Israeli artist Shai Yehezkelli’s painting is busy, rhythmic and fast, wild and free. He works on various surfaces, some of which he finds in the street, and his paintings shifts from “bad painting” to subtle poetic touches. His palate is full of pinks and reds, as if leaping out of a painting by Mattisse. The images span a wide range of references and quotations, each of them disrupt or alter the source; the pitchers look like disrupted quotes of still life painting. Yehezkelli paints with and within art history, but also beyond it. Rough handwritten captions, sometimes written in Hebrew and sometimes in English, convey political and inter-textual messages. When all of those are displayed side by side, the aggregate of captions and titles turn into a discourse on art, which is as valuable as the language of the painting itself. An exhibition of new works entitled Forever Sweat-Beads will be on view from October 18 to November 24, at Julie M. Gallery, 10 Betzalel Yafe St, Tel Aviv, Israel
Paul McCarthy’s White Snow Head at Hauser & Wirth at Frieze Art Fair, London 2012. Sold for 1.3 million.
Jim Lambie ‘Untitled’ (2012) at Sadie Coles HQ at Frieze London 2012. photograph by Linda Nylind
Walter Pfeiffer’s Scrapbooks from 1969 to 1982 are a very unique Wunderkammer (cabinet of curiosities). Pfeiffer’s Polaroids and photographs alternate with miscellaneous objects – newspaper clippings, postcards, packaging, tickets – and brief punning notes. Pfeiffer assembles all of this into a large collage full of surprising references and comparisons that is both a visual diary and creative foundation of his artistic work. In his scrap books, Pfeiffer’s keen view of Eros, Zeitgeist and popular culture, his disrespectful humor as well as his appreciation for the poetry in the mundane and banal, are sharply revealed. They offer a view into Pfeiffer’s meandering and playful universe and are a contemporary document that captures the Zeitgeist of the 1970s and 1980s with ephemeral elegance. Walter Pfeiffer’s Scrapbooks 1969-1985 is available now on Motto Books.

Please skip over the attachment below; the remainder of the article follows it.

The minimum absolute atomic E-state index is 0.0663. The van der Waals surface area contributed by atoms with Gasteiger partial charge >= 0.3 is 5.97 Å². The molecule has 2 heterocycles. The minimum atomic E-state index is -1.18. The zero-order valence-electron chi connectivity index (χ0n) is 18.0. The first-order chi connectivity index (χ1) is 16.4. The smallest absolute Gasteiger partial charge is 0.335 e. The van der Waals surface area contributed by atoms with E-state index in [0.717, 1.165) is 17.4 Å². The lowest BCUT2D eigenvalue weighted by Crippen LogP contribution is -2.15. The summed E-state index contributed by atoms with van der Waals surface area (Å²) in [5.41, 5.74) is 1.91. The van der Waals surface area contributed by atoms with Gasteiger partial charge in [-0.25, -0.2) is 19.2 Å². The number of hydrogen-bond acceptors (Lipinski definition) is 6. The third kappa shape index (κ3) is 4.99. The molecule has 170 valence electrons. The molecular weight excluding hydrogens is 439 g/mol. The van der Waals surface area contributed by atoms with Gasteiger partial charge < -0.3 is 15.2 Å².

Yayoi Kusama’s Flower that Bloom Tomorrow at Frieze London 2012 in the Sculpture Park on view until October 14. photograph by Linda Nylind
Peter Liversidge’s Everything is Connected at Frieze London 2012 in the Sculpture Park on view until October 14. photograph by Linda Nylind
Artist and skateboarder Stephen McClintock in NYC, his show Happiness is Expensive is currently on view at Inkwell Gallery until October 29, 40 W. 23rd Street. photograph by Jennifer Mulhare
James Fuentes gallery presents an exhibition of photographs by Jonas Mekas. Images out of Darkness recounts the years that Jonas Mekas and his brother Adolfas lived in Wiesbaden, Germany , in a displa ced persons camp. In 1944, a rrested by the Nazi’s a s they fled Lithuania, the brothers were placed in a forced labor camp where they worked in a machine factory.The brothers escaped and were detained near the Danish border where they hid on a farm for two months until the end of the war. After the war, they lived in displaced persons camps first in Wiesbaden and then in Kassel/Mattenberg. Between 1946-48 Mekas studied philosophy at the University of Mainz, the brothers immigrated to New York City in 1949 with assistance from the UN. Two weeks a fter his arrival in New York Jonas borrowed money to buy his first Bolex camera and began to record brief moments of his life. Mekas is considered a pioneer of diaristic cinema and a “god father to American avant-garde cinemat, his commitment to life as subject continues to this day and he has had exhibitions in major cultural institutions across the world. Images out of Darkness marks Jonas Mekas’ first visual essay. Jonas Mekas: Images Out Of Darkness, Images of A Displaced Person, Post War Germany 1945 to 1949 will be on view until October 28 at James Fuente Gallery, 55 Delancey Street, New York
As part of the High Line’s continued monthly installations of artist’s works on their billboard on West 18th and 10th Ave, this time they present conceptual artist Thomas Bayrle’s American Dream, taken from a 1970 drawing by the artist, the image depicts a classic Chrysler sedan, generated through hundreds of warped stars featuring the car company’s iconic logo. On view until October 31, 2012.
Incorporating film, literature, data visualizations and sound design, artist Douglas Aitken’s Altered Earth invites the user to piece together fragments of the landscape of the region of Camargue France. The site-specific work has been developed into an application for the iPad by Meri Media.The films themselves, of which there are seven, are devoid of narrative or plot, showing Carmague’s salt pans, wild horses, and decaying architecture. The LUMA Foundation, which commissioned the work, calls it “a work of land art for the electronic era.” Altered Earth will be on view this month projected on the walls of an old train station in Arles, France.